}>
)
next

Calling next renders the continuation of the component (i.e. further do, yield and transform calls) at that location within the rendered dom.

The arguments for next control which props are sent forward, and whether they are cached first. If no props are provided the incoming ones are re-used, otherwise new ones are provided (either directly, or as a map of the incoming props), and are optionally cached (set doCache = true).

Default yield

Intuitively, every component must end with a yield, otherwise you have transformed props with a do but aren't doing anything with them. Hence, if the last method called on your component isn't a yield, a default one is applied automatically, which does the following:

refluent
  ...
  .yield({ next, children, ...props }) => {
    if (next) return next({ ...props, children });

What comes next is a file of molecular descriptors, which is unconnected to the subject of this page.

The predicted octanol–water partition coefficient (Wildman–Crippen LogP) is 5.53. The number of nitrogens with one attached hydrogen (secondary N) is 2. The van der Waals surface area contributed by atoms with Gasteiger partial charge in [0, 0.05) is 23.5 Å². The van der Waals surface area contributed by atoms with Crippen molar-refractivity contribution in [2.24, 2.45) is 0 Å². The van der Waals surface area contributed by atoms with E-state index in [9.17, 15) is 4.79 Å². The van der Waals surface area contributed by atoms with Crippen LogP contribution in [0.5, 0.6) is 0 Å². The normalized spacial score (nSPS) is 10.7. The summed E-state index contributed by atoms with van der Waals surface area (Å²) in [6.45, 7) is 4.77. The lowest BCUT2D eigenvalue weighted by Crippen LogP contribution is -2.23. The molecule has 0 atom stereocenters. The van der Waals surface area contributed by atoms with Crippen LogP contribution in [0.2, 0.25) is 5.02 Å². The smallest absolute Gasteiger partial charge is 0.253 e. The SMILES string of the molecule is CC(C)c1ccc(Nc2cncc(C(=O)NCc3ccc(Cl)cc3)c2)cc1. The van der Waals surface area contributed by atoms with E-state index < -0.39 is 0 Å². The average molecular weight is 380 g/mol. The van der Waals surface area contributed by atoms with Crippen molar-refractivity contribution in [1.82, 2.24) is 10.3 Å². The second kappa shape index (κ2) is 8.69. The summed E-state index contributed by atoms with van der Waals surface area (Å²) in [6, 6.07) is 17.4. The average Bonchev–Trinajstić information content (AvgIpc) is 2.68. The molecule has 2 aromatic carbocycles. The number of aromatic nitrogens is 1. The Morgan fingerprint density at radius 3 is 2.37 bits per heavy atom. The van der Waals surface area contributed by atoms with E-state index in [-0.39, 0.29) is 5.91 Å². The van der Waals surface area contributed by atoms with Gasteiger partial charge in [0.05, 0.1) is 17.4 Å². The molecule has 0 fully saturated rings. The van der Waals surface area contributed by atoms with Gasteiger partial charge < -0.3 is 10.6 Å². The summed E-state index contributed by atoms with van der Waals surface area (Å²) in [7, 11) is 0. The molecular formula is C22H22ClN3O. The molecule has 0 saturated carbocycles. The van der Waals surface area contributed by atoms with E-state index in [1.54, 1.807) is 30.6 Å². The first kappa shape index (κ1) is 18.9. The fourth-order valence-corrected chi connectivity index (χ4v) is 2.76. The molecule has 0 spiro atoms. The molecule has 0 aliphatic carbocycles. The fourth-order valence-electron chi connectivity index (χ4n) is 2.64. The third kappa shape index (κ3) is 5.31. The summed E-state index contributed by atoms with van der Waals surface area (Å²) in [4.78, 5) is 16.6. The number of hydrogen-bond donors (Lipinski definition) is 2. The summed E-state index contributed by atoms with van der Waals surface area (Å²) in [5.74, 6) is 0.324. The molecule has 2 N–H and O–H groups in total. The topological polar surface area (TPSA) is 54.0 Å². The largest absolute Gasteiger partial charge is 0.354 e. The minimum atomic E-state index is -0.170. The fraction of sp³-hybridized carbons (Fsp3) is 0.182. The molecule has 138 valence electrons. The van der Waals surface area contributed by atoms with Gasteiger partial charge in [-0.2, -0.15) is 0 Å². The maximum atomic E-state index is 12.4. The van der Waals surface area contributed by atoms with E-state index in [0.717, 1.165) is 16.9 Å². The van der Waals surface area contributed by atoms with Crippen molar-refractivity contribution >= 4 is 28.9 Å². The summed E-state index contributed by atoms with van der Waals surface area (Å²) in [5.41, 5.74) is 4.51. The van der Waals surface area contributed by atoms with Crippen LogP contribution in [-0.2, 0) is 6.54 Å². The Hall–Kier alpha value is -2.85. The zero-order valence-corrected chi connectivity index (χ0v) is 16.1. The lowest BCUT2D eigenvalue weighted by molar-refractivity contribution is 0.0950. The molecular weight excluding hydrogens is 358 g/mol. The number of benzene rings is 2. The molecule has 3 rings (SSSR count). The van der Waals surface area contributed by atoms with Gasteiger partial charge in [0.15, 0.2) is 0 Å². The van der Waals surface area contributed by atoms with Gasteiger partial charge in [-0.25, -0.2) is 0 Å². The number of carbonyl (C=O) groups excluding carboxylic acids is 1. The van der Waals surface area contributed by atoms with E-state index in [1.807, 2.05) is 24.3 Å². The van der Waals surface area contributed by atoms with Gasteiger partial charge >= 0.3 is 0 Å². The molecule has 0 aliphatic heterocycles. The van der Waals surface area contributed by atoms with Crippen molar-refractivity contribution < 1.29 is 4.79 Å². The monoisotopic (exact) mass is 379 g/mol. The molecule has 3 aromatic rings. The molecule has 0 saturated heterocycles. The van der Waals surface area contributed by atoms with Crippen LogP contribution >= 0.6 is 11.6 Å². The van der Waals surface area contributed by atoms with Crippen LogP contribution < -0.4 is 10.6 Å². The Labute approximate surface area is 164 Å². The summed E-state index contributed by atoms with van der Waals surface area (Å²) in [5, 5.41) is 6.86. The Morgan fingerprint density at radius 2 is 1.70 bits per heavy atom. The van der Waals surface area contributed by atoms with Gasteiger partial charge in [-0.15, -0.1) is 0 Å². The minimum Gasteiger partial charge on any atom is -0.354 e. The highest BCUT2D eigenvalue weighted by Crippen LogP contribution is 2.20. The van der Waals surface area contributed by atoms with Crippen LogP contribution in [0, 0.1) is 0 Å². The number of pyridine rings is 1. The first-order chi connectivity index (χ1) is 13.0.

if (typeof children === 'function') return children(props);
    return children || null;
  })

I.e. next is used if present (important for composition, see below), then children (called if a render prop), or finally just null.

Refactoring and composition

As yield accepts any component, this can be used for composition. Specifically, with the help of the default yield, the following are equivalent:

refluent
  .a(...)
  .b(...)
  ...
refluent
  .yield(
    refluent
      .a(...)
      .b(...)
      ...
  )

I.e. any chain of steps in a Refluent component can be refactored out into a new component, and called with yield, with the exact same effect.

transform (component => component)

Using Refluent removes the need for higher-order components, but for compatability with other libraries the transform helper method is provided.

transform(
  hoc: (component: Component) => Component
)

Utility: branch

Alongside the main component API, Refluent also comes with a helper utility called branch.

branch(
  test: selector,
  truthy: Component,